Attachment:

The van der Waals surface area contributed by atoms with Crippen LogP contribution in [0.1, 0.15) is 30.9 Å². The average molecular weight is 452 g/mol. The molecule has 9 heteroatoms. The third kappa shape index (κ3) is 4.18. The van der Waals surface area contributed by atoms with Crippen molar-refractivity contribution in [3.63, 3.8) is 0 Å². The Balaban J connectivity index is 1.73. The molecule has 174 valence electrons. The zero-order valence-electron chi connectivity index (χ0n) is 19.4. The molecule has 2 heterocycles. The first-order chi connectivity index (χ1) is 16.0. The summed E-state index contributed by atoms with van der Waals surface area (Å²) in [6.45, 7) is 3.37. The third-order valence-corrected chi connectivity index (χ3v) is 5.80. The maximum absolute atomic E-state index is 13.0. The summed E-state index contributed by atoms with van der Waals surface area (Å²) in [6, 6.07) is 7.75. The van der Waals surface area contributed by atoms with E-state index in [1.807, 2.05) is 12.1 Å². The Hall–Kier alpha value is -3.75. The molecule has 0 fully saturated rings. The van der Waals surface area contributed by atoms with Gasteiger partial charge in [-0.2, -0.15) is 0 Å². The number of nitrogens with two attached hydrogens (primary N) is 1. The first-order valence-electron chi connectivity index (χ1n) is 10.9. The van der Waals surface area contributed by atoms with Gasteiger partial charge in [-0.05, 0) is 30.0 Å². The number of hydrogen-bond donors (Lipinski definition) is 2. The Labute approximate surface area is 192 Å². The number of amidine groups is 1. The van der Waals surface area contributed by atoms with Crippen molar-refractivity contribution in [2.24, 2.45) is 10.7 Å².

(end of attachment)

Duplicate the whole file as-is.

The van der Waals surface area contributed by atoms with Crippen LogP contribution in [0.1, 0.15) is 30.9 Å². The average molecular weight is 452 g/mol. The molecule has 9 heteroatoms. The third kappa shape index (κ3) is 4.18. The van der Waals surface area contributed by atoms with Crippen molar-refractivity contribution in [3.63, 3.8) is 0 Å². The Balaban J connectivity index is 1.73. The molecule has 174 valence electrons. The zero-order valence-electron chi connectivity index (χ0n) is 19.4. The molecule has 2 heterocycles. The first-order chi connectivity index (χ1) is 16.0. The summed E-state index contributed by atoms with van der Waals surface area (Å²) in [6.45, 7) is 3.37. The third-order valence-corrected chi connectivity index (χ3v) is 5.80. The maximum absolute atomic E-state index is 13.0. The summed E-state index contributed by atoms with van der Waals surface area (Å²) in [6, 6.07) is 7.75. The van der Waals surface area contributed by atoms with E-state index in [1.807, 2.05) is 12.1 Å². The Hall–Kier alpha value is -3.75. The molecule has 0 fully saturated rings. The van der Waals surface area contributed by atoms with Gasteiger partial charge in [-0.2, -0.15) is 0 Å². The number of nitrogens with two attached hydrogens (primary N) is 1. The first-order valence-electron chi connectivity index (χ1n) is 10.9. The van der Waals surface area contributed by atoms with Gasteiger partial charge in [-0.05, 0) is 30.0 Å². The number of hydrogen-bond donors (Lipinski definition) is 2. The Labute approximate surface area is 192 Å². The number of amidine groups is 1. The van der Waals surface area contributed by atoms with Crippen molar-refractivity contribution in [2.24, 2.45) is 10.7 Å².